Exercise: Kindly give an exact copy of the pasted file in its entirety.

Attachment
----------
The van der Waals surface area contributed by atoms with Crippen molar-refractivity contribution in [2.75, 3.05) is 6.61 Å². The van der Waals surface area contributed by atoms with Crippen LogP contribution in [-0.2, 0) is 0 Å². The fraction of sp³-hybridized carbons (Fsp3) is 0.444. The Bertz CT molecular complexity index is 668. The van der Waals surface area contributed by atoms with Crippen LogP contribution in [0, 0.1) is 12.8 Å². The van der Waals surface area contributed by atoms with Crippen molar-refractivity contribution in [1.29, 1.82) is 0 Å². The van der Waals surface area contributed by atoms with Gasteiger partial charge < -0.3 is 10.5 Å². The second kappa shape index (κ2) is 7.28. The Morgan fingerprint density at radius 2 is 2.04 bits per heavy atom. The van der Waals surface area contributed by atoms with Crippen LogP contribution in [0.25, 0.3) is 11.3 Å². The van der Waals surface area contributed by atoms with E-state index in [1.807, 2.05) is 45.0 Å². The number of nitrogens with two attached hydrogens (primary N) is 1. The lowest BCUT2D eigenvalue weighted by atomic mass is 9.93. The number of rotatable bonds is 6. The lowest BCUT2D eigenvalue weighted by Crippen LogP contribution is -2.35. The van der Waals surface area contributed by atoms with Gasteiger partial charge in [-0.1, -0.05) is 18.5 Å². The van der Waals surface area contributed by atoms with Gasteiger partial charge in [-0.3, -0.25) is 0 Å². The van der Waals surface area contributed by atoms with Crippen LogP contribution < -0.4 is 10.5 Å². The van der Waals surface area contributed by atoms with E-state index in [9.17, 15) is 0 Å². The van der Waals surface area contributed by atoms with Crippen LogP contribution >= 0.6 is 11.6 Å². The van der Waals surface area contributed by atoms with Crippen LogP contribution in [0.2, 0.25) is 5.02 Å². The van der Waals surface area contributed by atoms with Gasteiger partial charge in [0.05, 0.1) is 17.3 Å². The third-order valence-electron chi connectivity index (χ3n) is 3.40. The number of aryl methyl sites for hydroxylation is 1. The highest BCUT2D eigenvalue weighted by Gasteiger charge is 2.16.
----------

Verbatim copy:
The van der Waals surface area contributed by atoms with Crippen molar-refractivity contribution in [2.75, 3.05) is 6.61 Å². The van der Waals surface area contributed by atoms with Crippen LogP contribution in [-0.2, 0) is 0 Å². The fraction of sp³-hybridized carbons (Fsp3) is 0.444. The Bertz CT molecular complexity index is 668. The van der Waals surface area contributed by atoms with Crippen LogP contribution in [0, 0.1) is 12.8 Å². The van der Waals surface area contributed by atoms with Crippen molar-refractivity contribution in [1.29, 1.82) is 0 Å². The van der Waals surface area contributed by atoms with Gasteiger partial charge < -0.3 is 10.5 Å². The second kappa shape index (κ2) is 7.28. The Morgan fingerprint density at radius 2 is 2.04 bits per heavy atom. The van der Waals surface area contributed by atoms with Crippen LogP contribution in [0.25, 0.3) is 11.3 Å². The van der Waals surface area contributed by atoms with E-state index in [1.807, 2.05) is 45.0 Å². The number of nitrogens with two attached hydrogens (primary N) is 1. The lowest BCUT2D eigenvalue weighted by atomic mass is 9.93. The number of rotatable bonds is 6. The lowest BCUT2D eigenvalue weighted by Crippen LogP contribution is -2.35. The van der Waals surface area contributed by atoms with Gasteiger partial charge in [-0.1, -0.05) is 18.5 Å². The van der Waals surface area contributed by atoms with Gasteiger partial charge in [-0.3, -0.25) is 0 Å². The van der Waals surface area contributed by atoms with Crippen LogP contribution < -0.4 is 10.5 Å². The van der Waals surface area contributed by atoms with E-state index in [9.17, 15) is 0 Å². The van der Waals surface area contributed by atoms with Crippen LogP contribution >= 0.6 is 11.6 Å². The van der Waals surface area contributed by atoms with Crippen LogP contribution in [0.2, 0.25) is 5.02 Å². The van der Waals surface area contributed by atoms with Gasteiger partial charge in [0.05, 0.1) is 17.3 Å². The third-order valence-electron chi connectivity index (χ3n) is 3.40. The number of aryl methyl sites for hydroxylation is 1. The highest BCUT2D eigenvalue weighted by Gasteiger charge is 2.16.